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The International Monetary Fund has released a new report for countries in the Middle East and North Africa, noting that low growth rates and oil prices should encourage these territories to continue efforts to broaden their tax bases, including by introducing value-added taxes.
"The countries of the Middle East and North Africa region are still facing two of the world's most pressing economic and geopolitical issues: the slump in oil prices and the intensification of conflicts," said IMF Middle East and Central Asia Department Director Masood Ahmed at the report's launch in Dubai.
The report highlights the significant progress many countries had made over recent months in adjusting to this new economic environment, particularly in the area of spending and new revenues.
Some countries have started to find cost savings in their public wage bills. For example, Saudi Arabia recently announced a number of measures to trim its government wage bill, including by reducing allowances and limiting overtime. Gulf Cooperation Council countries are also planning the introduction of a value-added tax, it noted.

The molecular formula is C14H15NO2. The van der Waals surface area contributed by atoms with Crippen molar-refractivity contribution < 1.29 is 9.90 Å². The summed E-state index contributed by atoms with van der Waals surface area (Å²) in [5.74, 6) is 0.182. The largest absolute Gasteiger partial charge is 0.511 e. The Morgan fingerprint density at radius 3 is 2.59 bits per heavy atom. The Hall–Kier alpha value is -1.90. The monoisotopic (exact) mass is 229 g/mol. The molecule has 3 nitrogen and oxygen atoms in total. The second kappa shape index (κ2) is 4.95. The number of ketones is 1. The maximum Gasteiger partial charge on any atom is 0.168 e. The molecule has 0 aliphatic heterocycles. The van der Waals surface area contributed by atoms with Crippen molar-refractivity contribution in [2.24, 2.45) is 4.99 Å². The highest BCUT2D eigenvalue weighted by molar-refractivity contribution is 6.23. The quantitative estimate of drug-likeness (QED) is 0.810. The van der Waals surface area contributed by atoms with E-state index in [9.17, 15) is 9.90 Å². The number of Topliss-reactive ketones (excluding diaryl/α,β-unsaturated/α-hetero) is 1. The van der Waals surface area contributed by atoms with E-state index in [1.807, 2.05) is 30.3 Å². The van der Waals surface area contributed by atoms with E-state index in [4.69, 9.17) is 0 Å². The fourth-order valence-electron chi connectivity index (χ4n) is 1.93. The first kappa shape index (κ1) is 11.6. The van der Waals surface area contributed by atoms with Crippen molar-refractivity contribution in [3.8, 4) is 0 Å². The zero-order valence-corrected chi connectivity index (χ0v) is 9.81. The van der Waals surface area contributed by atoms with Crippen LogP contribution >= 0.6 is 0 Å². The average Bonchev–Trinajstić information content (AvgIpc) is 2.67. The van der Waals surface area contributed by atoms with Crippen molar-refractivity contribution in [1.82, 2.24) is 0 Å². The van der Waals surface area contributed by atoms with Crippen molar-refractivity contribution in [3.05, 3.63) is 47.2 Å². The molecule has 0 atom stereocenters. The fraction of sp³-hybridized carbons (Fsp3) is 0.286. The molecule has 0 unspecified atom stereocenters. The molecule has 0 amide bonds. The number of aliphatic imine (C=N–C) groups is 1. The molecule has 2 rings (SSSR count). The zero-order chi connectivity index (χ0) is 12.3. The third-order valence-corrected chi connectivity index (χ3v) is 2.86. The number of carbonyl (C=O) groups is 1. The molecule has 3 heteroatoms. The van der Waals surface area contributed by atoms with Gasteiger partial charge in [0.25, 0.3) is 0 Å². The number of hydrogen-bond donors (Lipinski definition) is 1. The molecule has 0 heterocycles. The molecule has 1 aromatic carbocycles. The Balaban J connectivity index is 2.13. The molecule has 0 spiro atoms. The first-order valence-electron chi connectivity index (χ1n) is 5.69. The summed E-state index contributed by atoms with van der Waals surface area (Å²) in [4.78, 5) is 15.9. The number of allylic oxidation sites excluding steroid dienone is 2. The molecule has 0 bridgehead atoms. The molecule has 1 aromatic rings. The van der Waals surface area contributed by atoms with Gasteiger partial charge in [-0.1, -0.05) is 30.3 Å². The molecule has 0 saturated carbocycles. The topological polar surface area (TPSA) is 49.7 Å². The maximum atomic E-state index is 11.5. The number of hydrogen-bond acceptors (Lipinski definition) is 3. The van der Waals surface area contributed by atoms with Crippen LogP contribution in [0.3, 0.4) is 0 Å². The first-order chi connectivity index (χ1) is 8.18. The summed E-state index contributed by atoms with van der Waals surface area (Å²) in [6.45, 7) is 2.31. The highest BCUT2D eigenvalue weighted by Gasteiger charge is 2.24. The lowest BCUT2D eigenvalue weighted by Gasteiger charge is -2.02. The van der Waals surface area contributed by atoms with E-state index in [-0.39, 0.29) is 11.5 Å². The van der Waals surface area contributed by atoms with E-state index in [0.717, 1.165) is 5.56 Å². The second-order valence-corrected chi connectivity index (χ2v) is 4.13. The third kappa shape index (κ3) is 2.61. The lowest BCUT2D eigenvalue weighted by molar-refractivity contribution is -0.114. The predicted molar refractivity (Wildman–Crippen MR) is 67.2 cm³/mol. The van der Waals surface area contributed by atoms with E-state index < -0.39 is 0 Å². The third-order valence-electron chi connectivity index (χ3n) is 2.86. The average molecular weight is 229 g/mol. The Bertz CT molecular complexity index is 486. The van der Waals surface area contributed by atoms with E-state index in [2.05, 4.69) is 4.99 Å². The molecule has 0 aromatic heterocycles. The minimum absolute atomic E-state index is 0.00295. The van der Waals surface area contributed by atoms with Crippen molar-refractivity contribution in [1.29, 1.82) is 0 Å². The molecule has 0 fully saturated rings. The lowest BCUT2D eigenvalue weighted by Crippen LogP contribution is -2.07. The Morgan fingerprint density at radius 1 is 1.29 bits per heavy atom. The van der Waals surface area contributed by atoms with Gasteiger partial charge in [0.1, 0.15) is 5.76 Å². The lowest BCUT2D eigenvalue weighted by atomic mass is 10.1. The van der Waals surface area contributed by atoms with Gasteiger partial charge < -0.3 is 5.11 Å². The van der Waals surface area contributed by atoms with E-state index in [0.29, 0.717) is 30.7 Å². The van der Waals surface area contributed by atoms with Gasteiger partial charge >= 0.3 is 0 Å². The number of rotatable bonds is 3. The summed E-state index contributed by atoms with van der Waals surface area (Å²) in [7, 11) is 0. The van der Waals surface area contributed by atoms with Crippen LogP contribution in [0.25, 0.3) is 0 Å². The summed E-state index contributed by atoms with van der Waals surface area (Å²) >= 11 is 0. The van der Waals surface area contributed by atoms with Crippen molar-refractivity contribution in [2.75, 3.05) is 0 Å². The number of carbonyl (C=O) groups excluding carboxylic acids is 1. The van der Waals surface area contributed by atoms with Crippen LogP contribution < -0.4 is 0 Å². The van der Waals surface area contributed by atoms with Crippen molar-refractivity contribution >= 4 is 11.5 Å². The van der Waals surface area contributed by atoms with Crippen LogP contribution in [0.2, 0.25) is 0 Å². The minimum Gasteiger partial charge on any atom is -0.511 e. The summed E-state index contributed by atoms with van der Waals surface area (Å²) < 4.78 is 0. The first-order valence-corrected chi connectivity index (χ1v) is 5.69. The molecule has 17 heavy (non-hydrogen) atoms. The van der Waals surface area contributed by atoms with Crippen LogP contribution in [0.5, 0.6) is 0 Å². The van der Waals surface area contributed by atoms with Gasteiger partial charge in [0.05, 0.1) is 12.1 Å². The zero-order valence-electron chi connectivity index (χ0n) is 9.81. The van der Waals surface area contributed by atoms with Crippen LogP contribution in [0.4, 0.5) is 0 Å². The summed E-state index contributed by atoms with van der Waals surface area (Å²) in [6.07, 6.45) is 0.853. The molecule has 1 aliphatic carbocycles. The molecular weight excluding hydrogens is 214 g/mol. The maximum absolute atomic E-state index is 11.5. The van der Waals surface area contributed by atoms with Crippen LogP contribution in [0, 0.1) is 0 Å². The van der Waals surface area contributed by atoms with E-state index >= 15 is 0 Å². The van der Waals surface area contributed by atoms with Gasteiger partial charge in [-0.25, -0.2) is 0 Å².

"Oil exporters are facing the difficult task of growing their economies in a climate of lower budget revenues and spending cuts," Ahmed said. "Therefore, the challenge now and into the future will be to find alternative sources of revenues and economic growth to maintain the level of prosperity many of them have become accustomed to."
Christine Lagarde, Managing Director of the International Monetary Fund (IMF), said the reforms that the GCC countries have been implementing over the past year in response to the decline in oil prices are impressive. She said continued fiscal adjustment will be needed over the medium term. "Where possible, countries should phase in deficit-reduction measures gradually, while strengthening their medium-term fiscal frameworks and fiscal transparency to support the adjustment. Policies to support growth and employment will also need to continue."
"Over the past year, the IMF has further strengthened its relationship with the GCC countries through our regular country visits, our technical assistance, and our training program. The IMF stands ready to continue to support the GCC countries in addressing their challenge of adjusting to the lower oil price environment."
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